New pressure on Spain to enter aid programme
SPANISH PREMIER Mariano Rajoy is coming under mounting pressure to enter a formal aid programme to meet conditions set by the European Central Bank for any move to buy up his country’s bonds.
Attention quickly turned to Mr Rajoy in the wake of the ECB’s decision to buy unlimited amounts of debt issued by weakened countries if they agree to comply with strict fiscal policy conditions.
While official sources said that the ECB’s new initiative had the potential scale to calm restive debt markets, they said it was now clear that the bank would only take action to put a lid on Spanish borrowing costs if Mr Rajoy sought aid first.
This is shaping up to be the next battleground in the debt crisis, officials said.
A further concern in official and diplomatic circles is the force of the backlash in Germany against the new ECB initiative.
Chancellor Angela Merkel gave tacit support to ECB chief Mario Draghi when the plan was in preparation, and high-level observers in the euro zone are keen to see her win the argument in any German debate.
Mr Rajoy is very reluctant to ask for an aid programme because it would lead to increased fiscal policy oversight by the European authorities, with the possible involvement of the International Monetary Fund.
Releasing details of the new ECB plan on Thursday, Mr Draghi said the IMF’s involvement would be sought for the design of policy programmes for the countries concerned and to monitor such programmes. IMF chief Christine Lagarde later said the fund “stands ready to co-operate within our frameworks”.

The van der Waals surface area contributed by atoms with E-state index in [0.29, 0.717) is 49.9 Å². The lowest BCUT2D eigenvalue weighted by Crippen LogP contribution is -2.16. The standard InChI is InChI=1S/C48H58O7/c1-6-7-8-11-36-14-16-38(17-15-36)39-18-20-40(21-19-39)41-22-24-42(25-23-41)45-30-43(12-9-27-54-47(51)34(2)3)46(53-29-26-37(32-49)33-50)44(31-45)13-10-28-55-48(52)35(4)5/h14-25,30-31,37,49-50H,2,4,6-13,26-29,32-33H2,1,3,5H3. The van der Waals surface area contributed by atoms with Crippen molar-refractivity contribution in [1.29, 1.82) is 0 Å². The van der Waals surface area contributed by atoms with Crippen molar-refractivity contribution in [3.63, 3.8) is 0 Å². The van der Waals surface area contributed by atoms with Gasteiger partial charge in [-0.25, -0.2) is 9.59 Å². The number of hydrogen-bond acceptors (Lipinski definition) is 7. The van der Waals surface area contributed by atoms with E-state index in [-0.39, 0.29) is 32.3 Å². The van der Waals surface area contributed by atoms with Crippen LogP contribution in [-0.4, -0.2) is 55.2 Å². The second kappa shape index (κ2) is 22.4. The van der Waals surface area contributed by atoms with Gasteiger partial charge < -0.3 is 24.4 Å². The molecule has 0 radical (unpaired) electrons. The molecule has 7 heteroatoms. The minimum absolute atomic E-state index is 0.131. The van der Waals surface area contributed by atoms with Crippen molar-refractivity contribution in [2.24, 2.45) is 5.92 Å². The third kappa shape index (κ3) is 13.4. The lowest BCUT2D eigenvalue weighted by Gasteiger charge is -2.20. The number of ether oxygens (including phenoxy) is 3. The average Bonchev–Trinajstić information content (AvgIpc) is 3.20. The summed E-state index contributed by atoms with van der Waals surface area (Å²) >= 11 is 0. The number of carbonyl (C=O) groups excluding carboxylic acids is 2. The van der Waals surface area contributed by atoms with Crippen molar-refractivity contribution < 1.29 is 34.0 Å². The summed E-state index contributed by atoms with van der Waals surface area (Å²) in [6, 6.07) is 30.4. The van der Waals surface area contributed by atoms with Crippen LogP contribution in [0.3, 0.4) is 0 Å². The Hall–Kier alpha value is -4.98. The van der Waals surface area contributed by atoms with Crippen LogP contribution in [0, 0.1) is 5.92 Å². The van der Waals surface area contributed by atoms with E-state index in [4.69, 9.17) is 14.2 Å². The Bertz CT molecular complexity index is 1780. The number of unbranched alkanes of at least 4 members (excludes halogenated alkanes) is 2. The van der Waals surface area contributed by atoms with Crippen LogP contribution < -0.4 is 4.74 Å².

Italian technocrat leader Mario Monti has said the ECB plan should diminish the stigma attaching to rescue aid, but Mr Rajoy’s government insists it needs time to examine the ECB plan in detail.
European officials believe Spain will have to seek the ECB’s help if it is to prevent its borrowing costs from spiralling out of control.
“At the end of the day the ball is very much in the court of the Spaniards. There needs to be a request,” said one senior figure.
The aim in any such initiative would be to avert the threat that Spain might need a full-blown bailout programme as it battles a banking crisis, record unemployment and a growing funding crunch in its regional government system.
The authorities believe Spain’s financing requirements may be too big for Europe’s bailout funds if the country was to be taken out of private markets altogether.
A further concern is that any such programme for Spain could led to pressure on Italy to follow suit, a nightmare scenario for the euro zone and its leaders.
Spain secured a special European deal to recapitalise its banking sector during the summer but the agreement did not restore confidence in the country’s debt as investors continued to question the viability of the plan. The arrangement is predicated on Madrid maintaining access to private debt markets for the day-to-day needs of the Spanish state.
With its borrowing costs on the rise, Mr Rajoy’s government has been agitating for the ECB to intervene again in bond markets after a long hiatus. However, the ECB’s insistence on a specific aid programme brings with it the prospect of intrusive policy surveillance which Mr Rajoy is very keen to avoid.
This would be politically damaging for a leader who has struggled to assert control over the financial crisis in Spain since he took office late last year, and who insisted for months that his country had no need for any external aid. A further factor is that he faces difficult regional elections next month.